Avoid eye contact in controversial topics – Study
The common notion is that one should make in an eye contact with the audience during the process of communication. Such an eye contact tends to make the sender’s point more authoritative and persuasive, states this school of thought.
Be it politicians, salespeople or business consultants, making eye contact to bring the other party to the speaker’s point of view has been a potent non-verbal communication tool.
Findings of a new study, carried out by Julia Minson, a psychologist and assistant professor at Harvard’s Kennedy School of Government and Frances Chen, a psychologist and assistant professor at the University of British Columbia, however dispel this idea.
Minson and Chen realized that the age old wisdom of making eye contact worked well only in what they termed as “lovey-dovey contexts” like a mother lovingly gazing at her child or two lovers looking into each other’s eye.
Therefore they set out to gauge the effects of eye contact in situations involving persuasion and influences.
Methodology and Findings
“Our findings show that direct eye contact makes skeptical listeners less likely to change their minds, not more, as previously believed,” said Chen, confirming that the latest findings are a marked departure from earlier beliefs.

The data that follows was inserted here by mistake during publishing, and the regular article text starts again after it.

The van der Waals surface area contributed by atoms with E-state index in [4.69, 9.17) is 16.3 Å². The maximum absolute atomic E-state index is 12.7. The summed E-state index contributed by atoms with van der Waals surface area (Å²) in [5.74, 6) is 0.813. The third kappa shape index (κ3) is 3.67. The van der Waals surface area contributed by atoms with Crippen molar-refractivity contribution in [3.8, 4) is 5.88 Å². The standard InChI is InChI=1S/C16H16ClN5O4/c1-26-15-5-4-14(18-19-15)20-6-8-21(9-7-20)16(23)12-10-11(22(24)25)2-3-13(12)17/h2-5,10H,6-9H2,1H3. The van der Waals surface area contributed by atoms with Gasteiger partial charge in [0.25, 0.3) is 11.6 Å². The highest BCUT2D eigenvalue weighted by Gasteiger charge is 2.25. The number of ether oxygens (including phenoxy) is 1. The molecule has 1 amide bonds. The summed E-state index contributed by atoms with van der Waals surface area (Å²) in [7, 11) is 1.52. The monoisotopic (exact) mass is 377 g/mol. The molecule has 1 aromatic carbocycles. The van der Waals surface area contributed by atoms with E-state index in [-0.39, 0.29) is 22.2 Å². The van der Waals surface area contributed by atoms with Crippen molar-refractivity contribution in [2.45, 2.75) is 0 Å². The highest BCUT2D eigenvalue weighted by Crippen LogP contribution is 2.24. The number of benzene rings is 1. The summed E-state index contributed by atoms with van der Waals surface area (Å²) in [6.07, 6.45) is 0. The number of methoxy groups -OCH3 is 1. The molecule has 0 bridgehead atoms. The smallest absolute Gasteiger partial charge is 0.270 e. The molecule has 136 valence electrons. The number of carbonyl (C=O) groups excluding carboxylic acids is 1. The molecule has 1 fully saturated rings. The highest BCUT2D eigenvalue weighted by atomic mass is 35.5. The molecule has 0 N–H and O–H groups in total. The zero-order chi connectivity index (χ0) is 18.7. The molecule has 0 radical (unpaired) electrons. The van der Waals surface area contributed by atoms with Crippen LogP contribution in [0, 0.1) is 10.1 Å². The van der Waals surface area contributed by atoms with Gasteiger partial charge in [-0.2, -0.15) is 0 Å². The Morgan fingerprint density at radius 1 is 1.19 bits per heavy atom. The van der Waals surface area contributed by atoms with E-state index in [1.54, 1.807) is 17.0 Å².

For the purpose of the study, researchers used the recently developed eye-tracking technology.
The analysis revealed that if the study participants spent more time looking at a speaker’s eyes while at the time of watching a video, they were less likely to be convinced with the speaker’s argument. This was especially true for controversial issues.
The study also established that participants who looked at the speaker’s eyes developed a lesser shift in attitude vis-à-vis listeners who looked at the speaker’s mouth.
“Whether you’re a politician or a parent, it might be helpful to keep in mind that trying to maintain eye contact may backfire if you’re trying to convince someone who has a different set of beliefs than you,” concluded Minson.
The point that researchers made was that if someone disagrees with on opinion and the speaker continues to look in the eye in a direct manner, it is construed as ‘dominance’ by the recipient of the message.
Findings of the latest study have been published in the journal Psychological Science.